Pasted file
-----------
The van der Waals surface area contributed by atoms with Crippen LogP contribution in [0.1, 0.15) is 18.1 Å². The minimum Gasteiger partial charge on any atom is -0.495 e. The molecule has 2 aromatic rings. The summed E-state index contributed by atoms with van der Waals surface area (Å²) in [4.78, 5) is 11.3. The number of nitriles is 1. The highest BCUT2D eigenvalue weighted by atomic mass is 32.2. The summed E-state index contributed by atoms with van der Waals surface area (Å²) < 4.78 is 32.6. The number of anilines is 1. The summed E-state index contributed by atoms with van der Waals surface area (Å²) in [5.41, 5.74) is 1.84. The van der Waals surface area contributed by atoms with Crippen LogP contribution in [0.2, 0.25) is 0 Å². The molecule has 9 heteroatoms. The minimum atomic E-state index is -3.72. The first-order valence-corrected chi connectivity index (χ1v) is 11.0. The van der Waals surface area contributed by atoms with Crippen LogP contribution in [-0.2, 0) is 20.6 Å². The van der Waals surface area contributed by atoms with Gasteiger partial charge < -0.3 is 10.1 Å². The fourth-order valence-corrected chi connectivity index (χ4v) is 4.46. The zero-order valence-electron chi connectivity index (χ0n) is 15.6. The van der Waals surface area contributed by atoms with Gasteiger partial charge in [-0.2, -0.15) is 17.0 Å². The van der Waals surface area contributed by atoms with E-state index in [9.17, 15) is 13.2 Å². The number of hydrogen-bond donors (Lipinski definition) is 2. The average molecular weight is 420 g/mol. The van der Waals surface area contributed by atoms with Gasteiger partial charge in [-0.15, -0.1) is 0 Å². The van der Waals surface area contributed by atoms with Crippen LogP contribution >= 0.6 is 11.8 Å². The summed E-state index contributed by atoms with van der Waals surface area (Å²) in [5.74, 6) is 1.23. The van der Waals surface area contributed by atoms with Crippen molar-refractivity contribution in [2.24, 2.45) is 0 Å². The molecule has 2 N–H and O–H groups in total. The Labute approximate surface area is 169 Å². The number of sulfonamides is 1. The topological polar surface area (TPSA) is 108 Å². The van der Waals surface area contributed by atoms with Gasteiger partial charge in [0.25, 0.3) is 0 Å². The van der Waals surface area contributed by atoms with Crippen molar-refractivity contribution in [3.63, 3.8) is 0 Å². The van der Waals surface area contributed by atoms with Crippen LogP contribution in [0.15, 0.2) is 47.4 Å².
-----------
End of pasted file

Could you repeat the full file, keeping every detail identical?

The van der Waals surface area contributed by atoms with Crippen LogP contribution in [0.1, 0.15) is 18.1 Å². The minimum Gasteiger partial charge on any atom is -0.495 e. The molecule has 2 aromatic rings. The summed E-state index contributed by atoms with van der Waals surface area (Å²) in [4.78, 5) is 11.3. The number of nitriles is 1. The highest BCUT2D eigenvalue weighted by atomic mass is 32.2. The summed E-state index contributed by atoms with van der Waals surface area (Å²) < 4.78 is 32.6. The number of anilines is 1. The summed E-state index contributed by atoms with van der Waals surface area (Å²) in [5.41, 5.74) is 1.84. The van der Waals surface area contributed by atoms with Crippen LogP contribution in [0.2, 0.25) is 0 Å². The molecule has 9 heteroatoms. The minimum atomic E-state index is -3.72. The first-order valence-corrected chi connectivity index (χ1v) is 11.0. The van der Waals surface area contributed by atoms with Crippen LogP contribution in [-0.2, 0) is 20.6 Å². The van der Waals surface area contributed by atoms with Gasteiger partial charge < -0.3 is 10.1 Å². The fourth-order valence-corrected chi connectivity index (χ4v) is 4.46. The zero-order valence-electron chi connectivity index (χ0n) is 15.6. The van der Waals surface area contributed by atoms with Gasteiger partial charge in [-0.2, -0.15) is 17.0 Å². The van der Waals surface area contributed by atoms with E-state index in [9.17, 15) is 13.2 Å². The number of hydrogen-bond donors (Lipinski definition) is 2. The average molecular weight is 420 g/mol. The van der Waals surface area contributed by atoms with Gasteiger partial charge in [-0.15, -0.1) is 0 Å². The van der Waals surface area contributed by atoms with Crippen LogP contribution >= 0.6 is 11.8 Å². The summed E-state index contributed by atoms with van der Waals surface area (Å²) in [5.74, 6) is 1.23. The van der Waals surface area contributed by atoms with Crippen molar-refractivity contribution in [2.24, 2.45) is 0 Å². The molecule has 2 N–H and O–H groups in total. The Labute approximate surface area is 169 Å². The number of sulfonamides is 1. The topological polar surface area (TPSA) is 108 Å². The van der Waals surface area contributed by atoms with Gasteiger partial charge in [0.25, 0.3) is 0 Å². The van der Waals surface area contributed by atoms with Crippen molar-refractivity contribution in [3.63, 3.8) is 0 Å². The van der Waals surface area contributed by atoms with Crippen LogP contribution in [0.15, 0.2) is 47.4 Å².